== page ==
A Definitive Fork in the Road

A Definitive Fork in the Road

by Steve Ulvi

San Juan Island

We conflate our form of government, representative democracy/republic, with our economic system, capitalism, despite the startling divergence of emphasis of these organizational forms. No matter how you parse these concepts, or define your world view, today’s political decisions regulating and reinvesting our immense national wealth and power, clearly favor a small minority of citizens and concentrate wealth shamefully.

The fatal flaw of capitalism has always been in ignoring “negative externalities” – unaddressed bad consequences- in industrial development and production that rightly should be addressed in the initial cost of production. It is irrational and economically inefficient to ignore externalities that allow privatization of maximum profit while socializing deleterious impacts on citizens and the natural environs. How is it possible that shared clean air and water, essential for health and the community of life, continue to be subservient to capitalist profit-taking in 2019?

Government fails when it does not adequately control the destructive excesses of capitalism in order to protect inalienable human rights, ecosystem services and the public commons. Not to mention honoring future generations.

We know that the accumulation of atmospheric pollution caused by madly burning fossil fuels since the first steam engine in 1780, has become a cataclysmic, human-driven global externality. The open collusion of American government and powerful business interests is in servitude to capital and those who have it, while all but destroying the shrinking middle class’s abilities to build equity and financial solvency by their own labor. Plutocracy. There will be a reckoning.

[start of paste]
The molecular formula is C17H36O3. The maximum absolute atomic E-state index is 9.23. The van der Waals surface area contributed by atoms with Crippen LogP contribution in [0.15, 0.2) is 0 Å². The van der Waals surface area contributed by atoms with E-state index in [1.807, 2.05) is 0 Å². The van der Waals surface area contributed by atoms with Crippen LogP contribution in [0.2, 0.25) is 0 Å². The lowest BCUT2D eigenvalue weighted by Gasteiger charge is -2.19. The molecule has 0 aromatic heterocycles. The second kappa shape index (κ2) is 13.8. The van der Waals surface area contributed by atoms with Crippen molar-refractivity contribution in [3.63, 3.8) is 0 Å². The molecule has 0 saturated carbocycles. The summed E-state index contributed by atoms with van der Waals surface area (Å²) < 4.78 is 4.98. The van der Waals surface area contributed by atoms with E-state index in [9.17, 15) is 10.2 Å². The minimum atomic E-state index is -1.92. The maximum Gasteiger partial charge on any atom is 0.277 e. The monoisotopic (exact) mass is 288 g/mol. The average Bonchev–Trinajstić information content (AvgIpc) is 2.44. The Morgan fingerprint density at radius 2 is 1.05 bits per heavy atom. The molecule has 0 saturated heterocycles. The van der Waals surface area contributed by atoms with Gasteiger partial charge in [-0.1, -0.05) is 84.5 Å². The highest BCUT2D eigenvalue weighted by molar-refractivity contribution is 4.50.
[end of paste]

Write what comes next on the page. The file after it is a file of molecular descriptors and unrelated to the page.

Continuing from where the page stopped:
Any hope for future community resilience in order to endure the cascading impacts of severe climate disruption fueling festering social inequity and collapsing ecosystems, lies in community self-determination. The key is a political willingness to participate in governance and actively harness economic forces toward a locally sustainable community.

We enjoy an especially hopeful island geography with a strong, but tenuous economy. Our land bank and more recent affordable housing fund, are unique examples of affirmatively employing corrective shaping of a strong economy by imposing small taxes on private property sales after petition by residents and a majority vote. Harnessing the problem to fund the solution. Promising public access to the restorative tranquility of nature and permanently affordable homes to enable our essential working families to settle in for the long haul.

We continue to hem and haw at a definitive fork in the road, as revealed in the details of the rigorous update of our county Comprehensive Plan. We either exert intelligent control over free-wheeling capitalist forces that blindly diminish future options for community self-determination, or we suffer the compounding externalities of the out of control mantra of growth for its own sake.

We only have so much leverage in the regional maelstrom to come. How about incentivizing sustainable practices; agricultural expansion for local food and critical carbon sequestration, more diverse economic sectors, small business expansion, carbon neutrality, over-tourism reduced, healthy family cohesion, electric cars, additional taxes on empty homes, large scale composting.

Anything is possible.